Friday, August 23, 2013

The Dog Walk

For all of our married life, Ron has walked the dog every morning, rain or shine.  For a ten-year period when we had two dogs, he walked them separately, every day, down to the river and back.  (He tried walking them together - a Lab and a Husky - and was nearly dragged to his death when a cat crossed their path.)  When Ron developed neuropathy, we had just lost Fred, a 120-pound Black Lab and had intended to try to live without a dog for a while.  With the diagnosis, I thought a dog would keep him walking as long as possible, so we got Cheyenne from the shelter, a Husky mix who weighs about 80 pounds.  Several weeks after we brought her home,  Ron was sidelined by a foot infection.   That was two and a half years ago, and the problems it created are with him still.

I have been the designated dog-walker since then.  I thought I would hate it, but Cheyenne was my idea so I - the sack rat - make myself get up in the Oregon weather and walk.  I discovered that early morning is a wonderful time, whatever the weather or the temperature. When the sky and the river are both blue, it's like paradise.  When storm clouds fill the sky and the river roils, it's still paradise, but with an element of dark, dangerous beauty.  On those mornings, the wind smells like Japan.

 Our path is one block uphill, two blocks west, or east, depending on what Cheyenne decides, then home again.  Takes us all of twenty minutes because she has to sniff every blade of grass, but it's very soul restoring for me.

We live in Astoria's oldest plat, and our walk takes us past homes that were built by the owner of a cannery, a former governor, the first priest to serve Astoria in the 1860s, and a business  man our guide book calls a wine merchant, but who really owned several taverns.  The houses are magnificent, with elegant old scroll-work, beautiful railings and columns, and old four-over- four windows.   Because they're on a steep hill, they are set on banks held back by stone or brick walls.  At this time of the year, what I'm sure are heirloom red and pink roses cascade over the walls and fill the morning air with the most amazing fragrance.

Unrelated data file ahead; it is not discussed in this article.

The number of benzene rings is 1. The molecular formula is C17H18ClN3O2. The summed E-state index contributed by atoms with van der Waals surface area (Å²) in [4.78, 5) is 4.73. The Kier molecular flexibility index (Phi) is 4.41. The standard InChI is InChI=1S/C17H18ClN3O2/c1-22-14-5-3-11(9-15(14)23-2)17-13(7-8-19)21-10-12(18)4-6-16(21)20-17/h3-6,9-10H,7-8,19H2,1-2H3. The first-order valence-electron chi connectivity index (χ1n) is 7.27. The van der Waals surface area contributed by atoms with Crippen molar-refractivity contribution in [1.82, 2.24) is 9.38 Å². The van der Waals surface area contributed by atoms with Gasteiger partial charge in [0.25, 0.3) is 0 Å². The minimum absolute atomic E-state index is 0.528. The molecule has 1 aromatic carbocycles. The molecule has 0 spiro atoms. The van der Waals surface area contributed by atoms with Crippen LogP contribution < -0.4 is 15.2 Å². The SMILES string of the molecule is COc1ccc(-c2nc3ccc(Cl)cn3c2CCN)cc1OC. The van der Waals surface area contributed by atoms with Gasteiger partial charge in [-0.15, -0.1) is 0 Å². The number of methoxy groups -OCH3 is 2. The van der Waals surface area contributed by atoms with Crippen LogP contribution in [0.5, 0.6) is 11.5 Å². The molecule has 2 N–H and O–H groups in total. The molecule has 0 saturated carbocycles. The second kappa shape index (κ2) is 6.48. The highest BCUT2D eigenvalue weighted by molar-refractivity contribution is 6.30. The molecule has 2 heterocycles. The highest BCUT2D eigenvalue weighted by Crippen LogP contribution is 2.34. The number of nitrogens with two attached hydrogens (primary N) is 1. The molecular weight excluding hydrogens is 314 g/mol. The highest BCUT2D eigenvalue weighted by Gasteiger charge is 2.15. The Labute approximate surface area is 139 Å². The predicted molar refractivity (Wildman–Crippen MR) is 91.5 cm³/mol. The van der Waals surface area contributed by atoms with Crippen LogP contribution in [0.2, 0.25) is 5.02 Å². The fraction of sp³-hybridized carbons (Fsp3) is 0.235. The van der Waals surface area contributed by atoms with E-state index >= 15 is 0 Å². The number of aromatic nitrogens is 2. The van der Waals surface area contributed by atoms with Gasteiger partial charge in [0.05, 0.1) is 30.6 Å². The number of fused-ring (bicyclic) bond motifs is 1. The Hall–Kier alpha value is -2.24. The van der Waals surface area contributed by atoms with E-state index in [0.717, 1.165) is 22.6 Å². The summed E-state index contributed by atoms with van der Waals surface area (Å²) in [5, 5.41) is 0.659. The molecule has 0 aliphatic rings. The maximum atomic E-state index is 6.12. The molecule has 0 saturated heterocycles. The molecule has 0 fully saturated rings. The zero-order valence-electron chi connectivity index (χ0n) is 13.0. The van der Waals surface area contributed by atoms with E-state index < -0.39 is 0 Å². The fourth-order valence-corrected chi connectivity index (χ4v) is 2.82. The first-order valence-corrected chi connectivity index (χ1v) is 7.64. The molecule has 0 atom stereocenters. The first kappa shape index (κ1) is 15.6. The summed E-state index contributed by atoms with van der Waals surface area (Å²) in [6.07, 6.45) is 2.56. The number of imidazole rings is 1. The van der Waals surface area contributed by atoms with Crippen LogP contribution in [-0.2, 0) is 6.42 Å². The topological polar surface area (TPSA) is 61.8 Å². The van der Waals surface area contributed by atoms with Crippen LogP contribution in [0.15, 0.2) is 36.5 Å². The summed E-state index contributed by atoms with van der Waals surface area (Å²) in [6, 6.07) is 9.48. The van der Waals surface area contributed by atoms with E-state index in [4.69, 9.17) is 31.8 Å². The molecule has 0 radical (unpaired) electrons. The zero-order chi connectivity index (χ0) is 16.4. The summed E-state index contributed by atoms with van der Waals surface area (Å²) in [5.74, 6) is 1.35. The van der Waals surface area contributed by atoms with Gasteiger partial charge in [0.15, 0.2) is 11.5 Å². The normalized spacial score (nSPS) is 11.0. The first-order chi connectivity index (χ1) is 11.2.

The oldest home on the block is the residence of a Giant Schnauzer who wants to kill us, but fortunately a fence prevents that.  Cheyenne, who grew up with fourteen other dogs in a drug house in the country, takes it all in stride.  Maybe the bared fangs and the deep-throated roar mean something else in dog and I'm taking it all too seriously.  Still, I'm grateful for the fence.

Every other morning we meet Jane, a lovely woman a little younger than I, who works three days a week in a doctor's office, and Gracie, a raggy little white dog, who loves Cheyenne and wags a spindly little tail like crazy when they meet.  We all exchange pleasantries and move on.

We cross 16th Street, which is so steep that the city closes it down when it snows because it's dangerous for cars, so kids sled and toboggan down it.  At 6:30 a.m., the traffic is usually light and we can cross leisurely.  The view of the river is magnificent from there - especially if the freighters are lined up, waiting for a berth upriver  in Portland and have to bide their time in Astoria.

At 17th Street, we go to the downhill side of the road and start back.  We pass an empty lot with remnants of a fragrant bush I can't identify,  a senior care facility, three old homes that were identical, but have recently been remodeled by a new owner so that they now have distinct personalities and beautiful landscaping.  There's a B and B,  it's  wide side-yard which affords another beautiful view of the river and the four-spired top of the Episcopal church on the block below, and our friends, Barb's and Steve's house (the people who created the party on our front porch.)  Their house is bordered by orange poppies and leggy daisies.